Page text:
Social Networking, Cyber Bullying, and the Role of Community Education

Social Networking, Cyber Bullying, and the Role of Community Education

Michelle Sofo (University of Canberra, Australia) and Francesco Sofo (University of Canberra, Australia)
Copyright: © 2014 |Pages: 17
DOI: 10.4018/978-1-4666-5942-1.ch010
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Abstract

This chapter explores the link between social capital, the bullying that can occur via social networking sites, and community education. It becomes evident that social networking sites are influential sources of informal learning despite the published literature being somewhat divided on the sociological, psychological, and emotional benefits of social networking. Through the presentation of Australian statistics and case studies, the chapter demonstrates how social capital can be eroded through the misuse of social networking sites particularly in the form of cyber bullying. The Australian government has responded to the social impacts of cyber bullying by funding an extensive community education program. Through examining this program, it is possible to see how important it is to have effective and accessible community education regarding safe and responsible social networking.
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Introduction

The exploration of social capital has become increasingly popular within the socioeconomic literature, but there remains some confusion about exactly what constitutes social capital (Urwin, Di Pietro, Sturgis, & Jack, 2008). The additional factor of emerging technology and its impact on individuals, groups and wider society only compound this confusion. This chapter aims to explore the link between social capital, the bullying that can occur via social networking sites and community education. What becomes apparent is that social networking sites offer a wide range of informal learning opportunities that can support other learning that occurs in formal and non-formal settings. Informal learning is defined by Coombs (1985) as “the spontaneous, unstructured learning that goes on daily in the home and…through the various mass media” (p. 92). Within the context of this definition, Tynes (2007) effectively highlights advances in critical thinking, the taking of multiple perspectives and the acquisition of information and advice that can be informally gained through the use of social networking sites.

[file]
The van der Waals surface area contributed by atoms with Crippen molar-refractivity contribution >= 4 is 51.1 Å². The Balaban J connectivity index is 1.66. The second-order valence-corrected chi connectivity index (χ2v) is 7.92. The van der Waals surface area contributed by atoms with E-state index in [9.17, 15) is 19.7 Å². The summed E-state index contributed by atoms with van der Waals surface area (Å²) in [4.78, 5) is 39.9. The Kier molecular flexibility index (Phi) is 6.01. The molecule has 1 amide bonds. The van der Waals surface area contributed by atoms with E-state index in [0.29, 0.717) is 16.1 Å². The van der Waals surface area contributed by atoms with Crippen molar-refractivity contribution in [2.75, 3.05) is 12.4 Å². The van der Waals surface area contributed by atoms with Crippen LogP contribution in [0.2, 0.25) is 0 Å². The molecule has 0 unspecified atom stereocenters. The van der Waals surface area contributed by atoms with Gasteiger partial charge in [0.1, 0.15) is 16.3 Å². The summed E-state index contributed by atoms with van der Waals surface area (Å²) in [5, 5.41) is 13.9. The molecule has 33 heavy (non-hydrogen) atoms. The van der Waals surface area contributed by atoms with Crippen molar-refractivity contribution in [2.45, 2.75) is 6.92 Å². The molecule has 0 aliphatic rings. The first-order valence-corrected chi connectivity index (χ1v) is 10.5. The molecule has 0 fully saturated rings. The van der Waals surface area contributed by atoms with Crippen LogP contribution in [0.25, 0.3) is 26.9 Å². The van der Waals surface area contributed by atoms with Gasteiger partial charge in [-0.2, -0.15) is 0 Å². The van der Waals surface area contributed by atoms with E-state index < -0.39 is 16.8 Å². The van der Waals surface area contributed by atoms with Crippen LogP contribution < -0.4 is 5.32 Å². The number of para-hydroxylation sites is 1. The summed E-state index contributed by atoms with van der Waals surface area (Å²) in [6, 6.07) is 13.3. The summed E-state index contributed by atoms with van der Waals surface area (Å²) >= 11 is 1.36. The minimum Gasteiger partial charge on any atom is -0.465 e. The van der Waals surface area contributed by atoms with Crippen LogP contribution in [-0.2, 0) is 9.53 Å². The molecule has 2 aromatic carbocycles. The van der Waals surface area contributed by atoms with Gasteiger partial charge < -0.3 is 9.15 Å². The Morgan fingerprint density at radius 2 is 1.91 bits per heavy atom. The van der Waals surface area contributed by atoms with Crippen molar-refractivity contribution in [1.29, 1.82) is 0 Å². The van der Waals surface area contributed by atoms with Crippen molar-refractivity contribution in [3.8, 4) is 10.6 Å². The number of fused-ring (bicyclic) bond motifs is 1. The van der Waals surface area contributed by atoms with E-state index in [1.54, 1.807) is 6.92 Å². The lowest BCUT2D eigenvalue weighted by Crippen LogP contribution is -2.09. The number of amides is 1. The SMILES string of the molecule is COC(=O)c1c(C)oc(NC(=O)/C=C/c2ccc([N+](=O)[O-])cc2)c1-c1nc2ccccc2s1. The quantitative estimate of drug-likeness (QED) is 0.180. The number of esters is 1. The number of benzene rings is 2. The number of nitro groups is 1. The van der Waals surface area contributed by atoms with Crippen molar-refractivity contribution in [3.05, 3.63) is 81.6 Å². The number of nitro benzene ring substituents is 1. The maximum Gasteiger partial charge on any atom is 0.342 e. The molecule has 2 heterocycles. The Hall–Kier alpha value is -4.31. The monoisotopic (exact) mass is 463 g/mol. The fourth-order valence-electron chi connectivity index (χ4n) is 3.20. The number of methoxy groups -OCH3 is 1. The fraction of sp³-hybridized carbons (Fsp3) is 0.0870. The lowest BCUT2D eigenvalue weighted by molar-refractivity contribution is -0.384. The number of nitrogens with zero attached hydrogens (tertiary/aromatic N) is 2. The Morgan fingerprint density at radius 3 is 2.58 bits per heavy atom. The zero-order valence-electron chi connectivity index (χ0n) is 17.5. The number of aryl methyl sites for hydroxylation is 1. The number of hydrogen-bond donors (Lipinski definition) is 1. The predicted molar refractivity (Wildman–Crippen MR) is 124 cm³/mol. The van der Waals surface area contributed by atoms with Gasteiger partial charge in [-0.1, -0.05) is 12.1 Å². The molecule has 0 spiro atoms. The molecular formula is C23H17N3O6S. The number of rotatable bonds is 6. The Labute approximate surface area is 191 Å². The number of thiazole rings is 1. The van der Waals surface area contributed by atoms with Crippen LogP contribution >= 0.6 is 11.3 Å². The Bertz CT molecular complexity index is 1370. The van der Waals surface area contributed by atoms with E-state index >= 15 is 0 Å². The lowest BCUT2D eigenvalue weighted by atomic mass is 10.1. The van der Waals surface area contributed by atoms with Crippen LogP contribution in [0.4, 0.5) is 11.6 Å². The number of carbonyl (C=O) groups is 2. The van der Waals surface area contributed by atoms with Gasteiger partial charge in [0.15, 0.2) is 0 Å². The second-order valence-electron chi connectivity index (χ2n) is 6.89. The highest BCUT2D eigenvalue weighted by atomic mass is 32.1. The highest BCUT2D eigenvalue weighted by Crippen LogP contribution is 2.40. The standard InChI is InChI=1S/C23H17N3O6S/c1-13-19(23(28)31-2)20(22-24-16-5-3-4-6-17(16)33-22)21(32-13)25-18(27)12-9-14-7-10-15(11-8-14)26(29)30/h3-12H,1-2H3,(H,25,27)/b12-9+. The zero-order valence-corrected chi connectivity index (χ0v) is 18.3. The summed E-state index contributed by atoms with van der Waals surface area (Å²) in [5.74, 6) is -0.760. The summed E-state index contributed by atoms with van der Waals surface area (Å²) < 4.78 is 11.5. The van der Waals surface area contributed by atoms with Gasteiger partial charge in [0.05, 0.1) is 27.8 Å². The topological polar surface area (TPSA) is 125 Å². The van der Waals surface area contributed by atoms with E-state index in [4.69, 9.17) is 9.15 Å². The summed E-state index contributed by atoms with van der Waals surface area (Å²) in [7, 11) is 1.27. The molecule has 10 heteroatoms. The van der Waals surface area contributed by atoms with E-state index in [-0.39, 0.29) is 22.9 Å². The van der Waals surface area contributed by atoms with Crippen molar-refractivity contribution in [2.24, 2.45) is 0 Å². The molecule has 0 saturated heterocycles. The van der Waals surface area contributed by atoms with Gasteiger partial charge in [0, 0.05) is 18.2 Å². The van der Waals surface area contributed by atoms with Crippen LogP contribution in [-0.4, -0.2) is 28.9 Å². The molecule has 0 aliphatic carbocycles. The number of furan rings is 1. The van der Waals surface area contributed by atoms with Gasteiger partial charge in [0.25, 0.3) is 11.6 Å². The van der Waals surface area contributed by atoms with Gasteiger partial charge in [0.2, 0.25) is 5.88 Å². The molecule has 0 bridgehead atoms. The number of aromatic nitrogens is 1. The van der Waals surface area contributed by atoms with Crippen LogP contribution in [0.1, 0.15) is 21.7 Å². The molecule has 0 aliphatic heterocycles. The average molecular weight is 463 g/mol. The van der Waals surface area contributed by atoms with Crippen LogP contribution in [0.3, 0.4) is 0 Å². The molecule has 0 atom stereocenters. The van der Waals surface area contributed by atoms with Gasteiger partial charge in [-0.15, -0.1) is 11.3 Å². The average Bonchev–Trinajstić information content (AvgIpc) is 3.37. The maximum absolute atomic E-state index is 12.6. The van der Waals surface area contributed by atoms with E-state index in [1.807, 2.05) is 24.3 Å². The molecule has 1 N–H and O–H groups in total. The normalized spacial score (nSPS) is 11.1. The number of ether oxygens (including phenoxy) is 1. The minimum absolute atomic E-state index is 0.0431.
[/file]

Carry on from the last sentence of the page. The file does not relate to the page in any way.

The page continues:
Given the widespread and pervasive nature of informal learning, the Organization for Economic Cooperation and Development has commenced efforts to formally recognise the learning that takes place outside of educational institutions (OECD, 2010). The OECD is actively working with member countries to acknowledge the depth of social capital that stems from informal learning. This chapter uses the concept of informal learning and the progressive work of the OECD to set the context whereby social networking can be viewed as an influential source of informal learning. By placing particular emphasis on the benefits stemming from having community members who are well connected and confident in their use of modern information and communication technology, it is possible to explore the perils, which can also arise. These perils can include occurrences of online fraud, identity theft, the presence of fake profiles and cyber bullying—all of which can actively erode social capital at both individual and community levels.

The literature is somewhat divided on the sociological, psychological and emotional benefits of social networking, particularly regarding the number and type of online ‘friends’ that can be made through a cyber community. Kraut et al. (1998) found that people who spend a significant amount of time on the Internet experience higher levels of loneliness and a larger number of daily stressors than people who do not spend as much time on the Internet. Through the presentation of some Australian statistics and case studies, this chapter aims to demonstrate how social capital can be eroded through the misuse of social networking sites—particularly when the misuse comes in the form of cyber bullying.

Estimates of all forms of cyber bullying incidents which target Australian school children range from 7-10% (Cross, et al., 2009) to 20% (as cited in Campbell, 2007) to even 57% (Price & Dalgleish, 2010). Occurrences of cyber bullying in particular can negatively impact upon levels of social trust, social capital and overall positive regard for online interactions. As a result, an online user’s effort to become connected via social networking may in turn lead to even greater levels of social isolation as they refrain from entering the virtual environment that they perceive to be dangerous, unpredictable, difficult to control, and open to the exploitation of their conscious and unconscious vulnerabilities.

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